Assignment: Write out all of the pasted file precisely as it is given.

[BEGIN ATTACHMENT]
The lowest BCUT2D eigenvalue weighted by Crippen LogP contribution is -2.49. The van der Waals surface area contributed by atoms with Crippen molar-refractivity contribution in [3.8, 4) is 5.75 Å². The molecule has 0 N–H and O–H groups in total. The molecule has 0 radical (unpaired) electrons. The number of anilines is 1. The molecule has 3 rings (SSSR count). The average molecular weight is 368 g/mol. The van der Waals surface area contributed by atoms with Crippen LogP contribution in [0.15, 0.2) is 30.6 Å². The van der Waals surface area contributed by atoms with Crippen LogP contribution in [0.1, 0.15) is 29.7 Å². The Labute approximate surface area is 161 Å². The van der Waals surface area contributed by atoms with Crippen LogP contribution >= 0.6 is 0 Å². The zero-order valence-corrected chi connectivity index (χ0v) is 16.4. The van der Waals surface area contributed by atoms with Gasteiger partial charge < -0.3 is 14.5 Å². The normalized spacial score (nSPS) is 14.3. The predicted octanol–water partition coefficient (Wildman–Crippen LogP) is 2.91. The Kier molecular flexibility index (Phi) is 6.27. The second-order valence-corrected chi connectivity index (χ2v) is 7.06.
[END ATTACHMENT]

The lowest BCUT2D eigenvalue weighted by Crippen LogP contribution is -2.49. The van der Waals surface area contributed by atoms with Crippen molar-refractivity contribution in [3.8, 4) is 5.75 Å². The molecule has 0 N–H and O–H groups in total. The molecule has 0 radical (unpaired) electrons. The number of anilines is 1. The molecule has 3 rings (SSSR count). The average molecular weight is 368 g/mol. The van der Waals surface area contributed by atoms with Crippen LogP contribution in [0.15, 0.2) is 30.6 Å². The van der Waals surface area contributed by atoms with Crippen LogP contribution in [0.1, 0.15) is 29.7 Å². The Labute approximate surface area is 161 Å². The van der Waals surface area contributed by atoms with Crippen LogP contribution >= 0.6 is 0 Å². The zero-order valence-corrected chi connectivity index (χ0v) is 16.4. The van der Waals surface area contributed by atoms with Gasteiger partial charge < -0.3 is 14.5 Å². The normalized spacial score (nSPS) is 14.3. The predicted octanol–water partition coefficient (Wildman–Crippen LogP) is 2.91. The Kier molecular flexibility index (Phi) is 6.27. The second-order valence-corrected chi connectivity index (χ2v) is 7.06.